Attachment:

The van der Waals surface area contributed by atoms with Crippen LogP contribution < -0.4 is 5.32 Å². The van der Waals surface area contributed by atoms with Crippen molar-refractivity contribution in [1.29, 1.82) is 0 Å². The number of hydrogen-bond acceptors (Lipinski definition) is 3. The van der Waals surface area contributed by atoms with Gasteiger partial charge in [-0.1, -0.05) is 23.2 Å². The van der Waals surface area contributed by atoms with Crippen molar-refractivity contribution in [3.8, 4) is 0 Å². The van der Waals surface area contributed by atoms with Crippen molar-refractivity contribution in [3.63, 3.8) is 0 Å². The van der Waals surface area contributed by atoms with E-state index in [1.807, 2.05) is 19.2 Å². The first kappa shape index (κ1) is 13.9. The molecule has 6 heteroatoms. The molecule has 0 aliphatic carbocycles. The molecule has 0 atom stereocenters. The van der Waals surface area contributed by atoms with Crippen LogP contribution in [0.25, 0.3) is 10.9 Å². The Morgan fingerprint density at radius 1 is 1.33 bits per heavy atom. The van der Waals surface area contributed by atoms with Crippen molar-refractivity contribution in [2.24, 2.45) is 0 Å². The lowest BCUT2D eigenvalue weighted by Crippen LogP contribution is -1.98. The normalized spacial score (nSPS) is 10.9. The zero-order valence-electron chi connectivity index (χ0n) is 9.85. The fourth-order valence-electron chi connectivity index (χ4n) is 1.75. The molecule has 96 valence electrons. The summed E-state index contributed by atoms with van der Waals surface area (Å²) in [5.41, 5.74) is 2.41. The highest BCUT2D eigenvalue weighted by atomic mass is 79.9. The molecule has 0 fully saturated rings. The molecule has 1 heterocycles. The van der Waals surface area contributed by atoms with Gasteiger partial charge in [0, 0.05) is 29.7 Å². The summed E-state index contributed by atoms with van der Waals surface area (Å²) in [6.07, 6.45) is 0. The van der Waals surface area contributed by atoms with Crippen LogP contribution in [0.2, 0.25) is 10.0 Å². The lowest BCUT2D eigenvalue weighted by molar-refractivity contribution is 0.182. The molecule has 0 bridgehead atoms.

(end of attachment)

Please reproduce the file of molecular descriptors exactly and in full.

The van der Waals surface area contributed by atoms with Crippen LogP contribution < -0.4 is 5.32 Å². The van der Waals surface area contributed by atoms with Crippen molar-refractivity contribution in [1.29, 1.82) is 0 Å². The number of hydrogen-bond acceptors (Lipinski definition) is 3. The van der Waals surface area contributed by atoms with Gasteiger partial charge in [-0.1, -0.05) is 23.2 Å². The van der Waals surface area contributed by atoms with Crippen molar-refractivity contribution in [3.8, 4) is 0 Å². The van der Waals surface area contributed by atoms with Crippen molar-refractivity contribution in [3.63, 3.8) is 0 Å². The van der Waals surface area contributed by atoms with E-state index in [1.807, 2.05) is 19.2 Å². The first kappa shape index (κ1) is 13.9. The molecule has 6 heteroatoms. The molecule has 0 aliphatic carbocycles. The molecule has 0 atom stereocenters. The van der Waals surface area contributed by atoms with Crippen LogP contribution in [0.25, 0.3) is 10.9 Å². The Morgan fingerprint density at radius 1 is 1.33 bits per heavy atom. The van der Waals surface area contributed by atoms with Crippen molar-refractivity contribution in [2.24, 2.45) is 0 Å². The lowest BCUT2D eigenvalue weighted by Crippen LogP contribution is -1.98. The normalized spacial score (nSPS) is 10.9. The zero-order valence-electron chi connectivity index (χ0n) is 9.85. The fourth-order valence-electron chi connectivity index (χ4n) is 1.75. The molecule has 96 valence electrons. The summed E-state index contributed by atoms with van der Waals surface area (Å²) in [5.41, 5.74) is 2.41. The highest BCUT2D eigenvalue weighted by atomic mass is 79.9. The molecule has 0 fully saturated rings. The molecule has 1 heterocycles. The van der Waals surface area contributed by atoms with Gasteiger partial charge in [0, 0.05) is 29.7 Å². The summed E-state index contributed by atoms with van der Waals surface area (Å²) in [6.07, 6.45) is 0. The van der Waals surface area contributed by atoms with Crippen LogP contribution in [0.2, 0.25) is 10.0 Å². The lowest BCUT2D eigenvalue weighted by molar-refractivity contribution is 0.182. The molecule has 0 bridgehead atoms.